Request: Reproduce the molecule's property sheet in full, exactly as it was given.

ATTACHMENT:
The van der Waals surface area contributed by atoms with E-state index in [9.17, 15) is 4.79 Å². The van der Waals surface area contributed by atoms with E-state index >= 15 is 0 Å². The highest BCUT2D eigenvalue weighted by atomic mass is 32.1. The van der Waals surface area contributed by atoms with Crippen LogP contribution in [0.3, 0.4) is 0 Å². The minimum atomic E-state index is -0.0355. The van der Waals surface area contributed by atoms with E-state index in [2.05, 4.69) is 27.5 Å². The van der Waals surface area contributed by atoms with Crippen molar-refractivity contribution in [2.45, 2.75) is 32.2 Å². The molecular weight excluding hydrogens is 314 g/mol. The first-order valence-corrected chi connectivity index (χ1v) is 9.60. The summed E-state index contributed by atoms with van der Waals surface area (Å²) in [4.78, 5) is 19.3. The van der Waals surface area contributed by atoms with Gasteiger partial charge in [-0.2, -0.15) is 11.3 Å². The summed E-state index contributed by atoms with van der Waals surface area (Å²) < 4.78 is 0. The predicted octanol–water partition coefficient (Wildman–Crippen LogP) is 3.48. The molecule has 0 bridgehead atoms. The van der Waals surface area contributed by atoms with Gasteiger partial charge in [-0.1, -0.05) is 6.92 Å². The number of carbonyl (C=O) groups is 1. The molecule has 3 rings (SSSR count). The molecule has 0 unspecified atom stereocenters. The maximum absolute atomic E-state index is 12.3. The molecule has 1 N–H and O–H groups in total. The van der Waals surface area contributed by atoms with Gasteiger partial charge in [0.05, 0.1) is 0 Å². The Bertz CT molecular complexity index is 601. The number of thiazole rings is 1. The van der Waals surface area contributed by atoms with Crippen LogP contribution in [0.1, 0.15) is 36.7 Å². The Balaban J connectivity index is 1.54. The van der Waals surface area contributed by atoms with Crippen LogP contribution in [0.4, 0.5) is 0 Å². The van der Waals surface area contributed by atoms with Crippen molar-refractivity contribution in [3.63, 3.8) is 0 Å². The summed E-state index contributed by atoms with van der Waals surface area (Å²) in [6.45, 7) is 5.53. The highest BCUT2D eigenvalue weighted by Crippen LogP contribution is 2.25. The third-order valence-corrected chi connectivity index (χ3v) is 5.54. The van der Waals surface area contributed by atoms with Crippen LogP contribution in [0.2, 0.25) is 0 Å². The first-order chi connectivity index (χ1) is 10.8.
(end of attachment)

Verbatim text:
The van der Waals surface area contributed by atoms with E-state index in [9.17, 15) is 4.79 Å². The van der Waals surface area contributed by atoms with E-state index >= 15 is 0 Å². The highest BCUT2D eigenvalue weighted by atomic mass is 32.1. The van der Waals surface area contributed by atoms with Crippen LogP contribution in [0.3, 0.4) is 0 Å². The minimum atomic E-state index is -0.0355. The van der Waals surface area contributed by atoms with E-state index in [2.05, 4.69) is 27.5 Å². The van der Waals surface area contributed by atoms with Crippen molar-refractivity contribution in [2.45, 2.75) is 32.2 Å². The molecular weight excluding hydrogens is 314 g/mol. The first-order valence-corrected chi connectivity index (χ1v) is 9.60. The summed E-state index contributed by atoms with van der Waals surface area (Å²) in [4.78, 5) is 19.3. The van der Waals surface area contributed by atoms with Gasteiger partial charge in [-0.2, -0.15) is 11.3 Å². The summed E-state index contributed by atoms with van der Waals surface area (Å²) < 4.78 is 0. The predicted octanol–water partition coefficient (Wildman–Crippen LogP) is 3.48. The molecule has 0 bridgehead atoms. The van der Waals surface area contributed by atoms with Gasteiger partial charge in [-0.1, -0.05) is 6.92 Å². The number of carbonyl (C=O) groups is 1. The molecule has 3 rings (SSSR count). The molecule has 0 unspecified atom stereocenters. The maximum absolute atomic E-state index is 12.3. The molecule has 1 N–H and O–H groups in total. The van der Waals surface area contributed by atoms with Gasteiger partial charge in [0.05, 0.1) is 0 Å². The Bertz CT molecular complexity index is 601. The number of thiazole rings is 1. The van der Waals surface area contributed by atoms with Crippen LogP contribution in [0.1, 0.15) is 36.7 Å². The Balaban J connectivity index is 1.54. The van der Waals surface area contributed by atoms with Crippen LogP contribution in [0.4, 0.5) is 0 Å². The van der Waals surface area contributed by atoms with Crippen molar-refractivity contribution in [3.63, 3.8) is 0 Å². The summed E-state index contributed by atoms with van der Waals surface area (Å²) in [6.45, 7) is 5.53. The highest BCUT2D eigenvalue weighted by Crippen LogP contribution is 2.25. The third-order valence-corrected chi connectivity index (χ3v) is 5.54. The van der Waals surface area contributed by atoms with Crippen LogP contribution in [0.2, 0.25) is 0 Å². The first-order chi connectivity index (χ1) is 10.8.